Across the country, about one million students play basketball. A recent study looked at more than two million injuries suffered by school basketball players between 2005 and 2010. Researchers explored treatment that occurred on the premises where the injury occurred versus a hospital emergency department.
Findings of the study include the following:
- During the term of the study, 1,514,957 students with a basketball-associated injury were taken for treatment to an emergency department.
- Approximately 1,064,551 students with a basketball-related injury were treated in a school or athletic setting.
Lead author Lara McKenzie, PhD, noted, “Athletic trainers play a really important role in helping to assess those more mild or moderate injuries and that helps alleviate a burden on the healthcare system and on families.”
While the study addresses the value of triage and treatment services provided by athletic trainers, the research also noted trainers were best able to deal with minor strains and sprains that occur during practice and game situations.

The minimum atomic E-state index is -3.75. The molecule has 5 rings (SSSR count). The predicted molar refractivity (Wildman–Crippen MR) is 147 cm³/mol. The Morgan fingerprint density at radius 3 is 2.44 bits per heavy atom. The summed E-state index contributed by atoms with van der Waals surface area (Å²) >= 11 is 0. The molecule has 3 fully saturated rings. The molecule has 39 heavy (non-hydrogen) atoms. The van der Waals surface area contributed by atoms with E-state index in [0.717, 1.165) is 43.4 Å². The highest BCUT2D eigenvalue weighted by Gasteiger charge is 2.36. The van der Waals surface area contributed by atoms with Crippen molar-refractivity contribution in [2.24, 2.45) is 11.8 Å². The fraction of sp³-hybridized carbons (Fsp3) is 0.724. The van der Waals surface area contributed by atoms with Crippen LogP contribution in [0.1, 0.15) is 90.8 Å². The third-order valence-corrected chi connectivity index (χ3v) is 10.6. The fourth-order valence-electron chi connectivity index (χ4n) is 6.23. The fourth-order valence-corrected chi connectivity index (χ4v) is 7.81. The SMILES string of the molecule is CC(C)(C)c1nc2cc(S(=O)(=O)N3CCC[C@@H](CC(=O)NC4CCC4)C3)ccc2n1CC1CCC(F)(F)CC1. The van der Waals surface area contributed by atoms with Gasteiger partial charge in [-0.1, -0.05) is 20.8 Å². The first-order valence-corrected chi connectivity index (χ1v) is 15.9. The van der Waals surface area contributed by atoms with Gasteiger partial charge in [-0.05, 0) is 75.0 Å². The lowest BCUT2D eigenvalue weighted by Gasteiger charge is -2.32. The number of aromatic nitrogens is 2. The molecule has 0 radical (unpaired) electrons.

For a concerned parent, an athletic trainer may be the first stop to address the injury of a student athlete, but may not necessarily be the last. A minor head bump or fall assessed by a trainer could give parents a false sense of security and delay adequate diagnosis of a serious injury.
While the American Medical Association recommended all high schools maintain a medical team involving a physician and trainer in 1998, by 2009 only 42 percent of high schools nationwide had complied.
When your child is injured, getting the right answers is important. If your family is further injured by care you receive in New York, talk to an experienced injury attorney.